More biological learning systems?
November 28, 2017 6:04 AM   Subscribe

I've been building a list of ways that biological systems accumulate knowledge. Which ones am I missing?

What I've got so far:

DNA changes followed by selection:
- random mutation
- sexual reproduction
- plasmid exchange/horizontal gene transfer
- V(D)J recombination + clonal selection
- CRISPR systems
- random uptake of DNA from the environment

Neural and sensory changes:
- sensitization and habituation
- synaptic plasticity and pruning
- neural apoptosis (probably)

What else? Are there hormonal systems that accumulate knowledge? What about plants?

posted by clawsoon to Science & Nature (18 answers total) 11 users marked this as a favorite

Acquired immunity, e.g. targeted antigens, most notably in the case of vaccines.
posted by supercres at 6:10 AM on November 28, 2017 [2 favorites]

Wait, sorry, shows I I should have kept up with my cell biology better; that’s V(D)J recombination
posted by supercres at 6:12 AM on November 28, 2017

Oh, I forgot about positive feedback in gene regulatory networks.

If you're wondering what definition of "learning" I'm using, it's obviously a very broad one: Pretty much any change in state or organization which was caused by a past event that allows the organism to respond to a similar future event in a better/faster/more effective way. Short term and long term learning are both of interest.
posted by clawsoon at 6:14 AM on November 28, 2017

Post translational protein modification (methylation and phosphorylation)?

For example, in E. coli chemotaxis the methylation state of receptor proteins could be considered a kind of memory of what concentrations of chemoattractants/repellents have been recently encountered.

This also relates to Long Term Potentiation, since one of the mechanisms by which this occurs is phosphorylation of AMPA receptors.
posted by James Scott-Brown at 6:36 AM on November 28, 2017

Also RNA interference as an immune response, particularly in plants, where it can spread though a plant and be transferred by grafting.
posted by James Scott-Brown at 6:48 AM on November 28, 2017

maternal transfer of mitochondrial DNA?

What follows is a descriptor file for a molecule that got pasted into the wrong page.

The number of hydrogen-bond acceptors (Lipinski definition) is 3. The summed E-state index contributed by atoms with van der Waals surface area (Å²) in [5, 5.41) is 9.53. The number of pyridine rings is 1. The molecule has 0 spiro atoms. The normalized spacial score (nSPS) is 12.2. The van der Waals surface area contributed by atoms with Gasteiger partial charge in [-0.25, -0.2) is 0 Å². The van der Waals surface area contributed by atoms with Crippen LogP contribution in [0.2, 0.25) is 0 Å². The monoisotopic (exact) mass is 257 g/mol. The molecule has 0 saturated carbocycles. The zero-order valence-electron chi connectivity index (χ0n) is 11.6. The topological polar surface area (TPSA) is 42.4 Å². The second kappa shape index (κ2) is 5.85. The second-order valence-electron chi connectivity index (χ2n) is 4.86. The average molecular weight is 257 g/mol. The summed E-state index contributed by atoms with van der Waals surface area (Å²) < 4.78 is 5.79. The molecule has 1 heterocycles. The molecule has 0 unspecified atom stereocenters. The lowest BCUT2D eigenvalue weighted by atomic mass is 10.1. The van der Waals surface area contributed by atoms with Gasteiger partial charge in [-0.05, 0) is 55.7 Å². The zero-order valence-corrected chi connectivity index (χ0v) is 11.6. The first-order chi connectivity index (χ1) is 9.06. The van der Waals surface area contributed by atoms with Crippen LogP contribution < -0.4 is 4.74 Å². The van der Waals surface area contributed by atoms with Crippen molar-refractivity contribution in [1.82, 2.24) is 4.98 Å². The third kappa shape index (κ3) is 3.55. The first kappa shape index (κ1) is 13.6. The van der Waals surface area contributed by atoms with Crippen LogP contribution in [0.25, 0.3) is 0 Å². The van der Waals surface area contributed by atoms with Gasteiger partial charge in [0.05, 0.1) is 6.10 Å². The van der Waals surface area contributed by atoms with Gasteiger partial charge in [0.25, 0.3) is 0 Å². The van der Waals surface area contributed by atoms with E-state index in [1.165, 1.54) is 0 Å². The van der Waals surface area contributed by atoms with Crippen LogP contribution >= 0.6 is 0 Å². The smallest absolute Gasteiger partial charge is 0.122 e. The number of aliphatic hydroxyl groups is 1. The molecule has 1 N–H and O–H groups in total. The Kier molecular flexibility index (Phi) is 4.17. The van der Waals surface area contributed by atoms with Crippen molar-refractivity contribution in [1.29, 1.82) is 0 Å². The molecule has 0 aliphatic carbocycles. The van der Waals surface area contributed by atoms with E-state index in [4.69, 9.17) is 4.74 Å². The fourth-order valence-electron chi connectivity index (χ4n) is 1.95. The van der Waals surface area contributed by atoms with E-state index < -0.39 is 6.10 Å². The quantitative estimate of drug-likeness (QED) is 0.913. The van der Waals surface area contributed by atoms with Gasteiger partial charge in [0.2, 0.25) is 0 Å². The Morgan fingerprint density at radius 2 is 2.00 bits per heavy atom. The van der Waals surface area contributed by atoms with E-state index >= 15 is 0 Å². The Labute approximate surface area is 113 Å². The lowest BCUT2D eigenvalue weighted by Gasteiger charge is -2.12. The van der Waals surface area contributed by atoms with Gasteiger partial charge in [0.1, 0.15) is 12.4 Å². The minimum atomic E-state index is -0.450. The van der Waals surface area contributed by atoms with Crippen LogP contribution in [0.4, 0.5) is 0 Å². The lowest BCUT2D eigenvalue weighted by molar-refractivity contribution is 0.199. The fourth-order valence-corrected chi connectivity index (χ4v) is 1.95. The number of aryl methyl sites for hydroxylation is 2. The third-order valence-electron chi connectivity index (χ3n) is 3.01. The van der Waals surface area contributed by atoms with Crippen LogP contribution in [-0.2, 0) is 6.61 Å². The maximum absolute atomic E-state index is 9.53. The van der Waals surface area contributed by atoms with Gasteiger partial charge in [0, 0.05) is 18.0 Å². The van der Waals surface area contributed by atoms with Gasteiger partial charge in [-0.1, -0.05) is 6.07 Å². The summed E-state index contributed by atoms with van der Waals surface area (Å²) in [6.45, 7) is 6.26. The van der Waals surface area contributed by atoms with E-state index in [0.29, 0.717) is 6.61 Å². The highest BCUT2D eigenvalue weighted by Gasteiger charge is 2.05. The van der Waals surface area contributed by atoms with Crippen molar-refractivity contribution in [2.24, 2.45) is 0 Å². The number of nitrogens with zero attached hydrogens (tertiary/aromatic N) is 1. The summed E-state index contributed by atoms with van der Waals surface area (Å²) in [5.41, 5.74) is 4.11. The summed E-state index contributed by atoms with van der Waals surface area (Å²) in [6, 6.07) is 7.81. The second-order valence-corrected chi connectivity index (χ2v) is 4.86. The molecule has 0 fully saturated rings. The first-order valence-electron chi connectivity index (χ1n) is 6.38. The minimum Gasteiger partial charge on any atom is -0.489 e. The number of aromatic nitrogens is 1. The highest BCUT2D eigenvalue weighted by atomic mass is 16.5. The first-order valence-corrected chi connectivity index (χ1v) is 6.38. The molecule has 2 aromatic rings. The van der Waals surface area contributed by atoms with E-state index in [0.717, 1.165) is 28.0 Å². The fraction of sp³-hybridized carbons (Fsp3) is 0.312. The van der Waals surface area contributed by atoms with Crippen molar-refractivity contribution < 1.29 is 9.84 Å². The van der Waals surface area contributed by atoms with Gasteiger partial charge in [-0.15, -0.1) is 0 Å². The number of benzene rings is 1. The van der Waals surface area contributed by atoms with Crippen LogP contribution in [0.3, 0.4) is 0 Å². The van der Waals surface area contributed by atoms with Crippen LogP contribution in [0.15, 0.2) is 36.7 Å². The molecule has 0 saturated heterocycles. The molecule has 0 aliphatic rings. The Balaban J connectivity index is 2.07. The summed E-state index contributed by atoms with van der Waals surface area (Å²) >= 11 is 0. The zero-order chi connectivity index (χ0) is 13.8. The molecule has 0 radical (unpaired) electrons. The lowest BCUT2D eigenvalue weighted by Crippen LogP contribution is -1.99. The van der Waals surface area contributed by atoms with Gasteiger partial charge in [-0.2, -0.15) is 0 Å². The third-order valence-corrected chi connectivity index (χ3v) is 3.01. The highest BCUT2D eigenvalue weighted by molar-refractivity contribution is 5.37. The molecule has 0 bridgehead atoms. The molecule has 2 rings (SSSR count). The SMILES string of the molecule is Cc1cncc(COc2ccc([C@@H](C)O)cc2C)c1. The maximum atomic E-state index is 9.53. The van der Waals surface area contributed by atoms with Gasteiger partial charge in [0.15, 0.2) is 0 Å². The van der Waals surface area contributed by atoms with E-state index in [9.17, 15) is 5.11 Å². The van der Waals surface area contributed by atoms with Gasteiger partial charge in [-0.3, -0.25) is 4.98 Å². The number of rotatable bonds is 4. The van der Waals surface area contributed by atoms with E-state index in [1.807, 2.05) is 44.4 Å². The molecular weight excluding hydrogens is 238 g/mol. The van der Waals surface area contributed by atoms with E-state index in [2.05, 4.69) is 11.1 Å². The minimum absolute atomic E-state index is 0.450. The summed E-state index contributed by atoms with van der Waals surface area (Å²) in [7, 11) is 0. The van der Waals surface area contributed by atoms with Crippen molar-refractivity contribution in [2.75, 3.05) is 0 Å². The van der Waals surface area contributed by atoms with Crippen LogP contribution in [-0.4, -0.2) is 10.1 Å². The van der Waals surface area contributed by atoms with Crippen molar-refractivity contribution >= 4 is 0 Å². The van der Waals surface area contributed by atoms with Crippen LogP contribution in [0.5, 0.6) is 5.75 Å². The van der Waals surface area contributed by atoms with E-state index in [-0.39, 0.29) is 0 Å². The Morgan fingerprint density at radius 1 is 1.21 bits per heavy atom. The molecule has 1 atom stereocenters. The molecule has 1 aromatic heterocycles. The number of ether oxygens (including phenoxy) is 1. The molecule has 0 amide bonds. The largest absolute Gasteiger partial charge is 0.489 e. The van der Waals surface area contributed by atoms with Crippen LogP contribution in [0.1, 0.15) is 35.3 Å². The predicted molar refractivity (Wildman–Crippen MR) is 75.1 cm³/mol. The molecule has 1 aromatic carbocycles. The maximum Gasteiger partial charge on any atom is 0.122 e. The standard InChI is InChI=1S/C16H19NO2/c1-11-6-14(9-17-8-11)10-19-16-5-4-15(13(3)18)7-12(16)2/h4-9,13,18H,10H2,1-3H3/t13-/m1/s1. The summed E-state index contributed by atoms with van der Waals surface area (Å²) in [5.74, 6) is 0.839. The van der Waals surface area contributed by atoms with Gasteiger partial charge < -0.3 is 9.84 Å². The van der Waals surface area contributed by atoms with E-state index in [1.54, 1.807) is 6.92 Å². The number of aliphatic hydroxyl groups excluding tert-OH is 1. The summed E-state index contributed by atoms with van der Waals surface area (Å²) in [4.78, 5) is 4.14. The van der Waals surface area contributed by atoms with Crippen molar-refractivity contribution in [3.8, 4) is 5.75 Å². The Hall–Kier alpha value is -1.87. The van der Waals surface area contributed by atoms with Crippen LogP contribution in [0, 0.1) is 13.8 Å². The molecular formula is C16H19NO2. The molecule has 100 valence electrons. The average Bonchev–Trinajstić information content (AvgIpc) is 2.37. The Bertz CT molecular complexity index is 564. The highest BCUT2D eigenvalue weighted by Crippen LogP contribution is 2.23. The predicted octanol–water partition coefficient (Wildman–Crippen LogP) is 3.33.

posted by peacheater at 6:56 AM on November 28, 2017

Mating-type switching by recombination in Saccharomyces cerevisiae might also count as an memory system (where the system 'remembers' its current mating type).
posted by James Scott-Brown at 6:57 AM on November 28, 2017

You might find some things of interest in the field of biomimicry
posted by yohko at 7:01 AM on November 28, 2017

Broad categories: You should think about phsyiological changes things like building (or losing) muscle mass due to exercise, calluses, or plants growing towards the sun. And biochemically don't limit yourself to DNA; the feedback systems that ramp up protein levels that are on activated pathways contain information in those levels as well.

A specific thing to look at is melanin and the cycle that gives us the circadian rhythm.
posted by mark k at 7:08 AM on November 28, 2017

Here, I'll make up for the first one: motor learning requires active central myelination, i.e., changes to white matter tracts in the brain.

Neuro is more my thing anyway
posted by supercres at 7:10 AM on November 28, 2017

These are all exactly what I'm looking for. :-)
posted by clawsoon at 7:29 AM on November 28, 2017

For plants: pretty much any plant that spreads through rhizomes will "forage" for resources. In this manner, a patch of strawberries will "learn" where the good nutrients are, where the light is, where the water is. See p. 16 in this book.

Lots of plants have "memories" related to herbivory, regulated via hormones. Here's some recent work on the mechanisms of plant memory mediated through jasmonic acid.

There's a whole journal of plant signalling and behavior, see here for a nice overview of plant "neurobiology".

At broader scale plants have what is termed "ecological memory", including the informational legacies left by past processes. See recent research here.

NB, some of those links are paywalled. If anyone wants a copy and cannot get access, drop me a line and I will (eventually) send you a copy.
posted by SaltySalticid at 7:36 AM on November 28, 2017 [1 favorite]

Epigenetic changes for sure.
posted by tchemgrrl at 7:39 AM on November 28, 2017 [2 favorites]

yes, epigenetic can include methylation of DNA, which is transmitted. some research on how this can transmit the effects of, e.g., stress to offspring.
posted by acm at 3:06 PM on November 28, 2017

I guess we have no idea what biochemical mechanism underlies learning and teaching in slime molds.
posted by clawsoon at 4:30 PM on November 28, 2017 [1 favorite]

opioid (for example) receptor down-regulation leading to drug tolerance?
posted by gaspode at 8:29 PM on November 28, 2017

Symbiosis. I'm sure it happens with our gut bacteria but an easier to summarize one is zooanthellae in corals--if the environment changes the corals can host ones that do better in the new environment.
posted by mark k at 9:15 AM on December 2, 2017

Genetic changes (followed by selection) through acquisition of viral DNA, sometimes in quite exotic ways, through all sorts of inner-genomic dynamic (Jim Shapiro: "natural genetic engineering"), possibly through reverse transcription of RNA into germ cell DNA (what differs from other epigenetic processes). Though I myself would hesitate to call this (like most of the processes above) "knowledge acquisition", I think it fits into the list.

Interesting enough, the most prominent knowledge-acquisition process, neural memory in the brains, seems to have originated itself by ... acquisition of viral genes (plus selection -> new knowledge in biological system).
posted by megob at 12:14 PM on May 16, 2018 [1 favorite]

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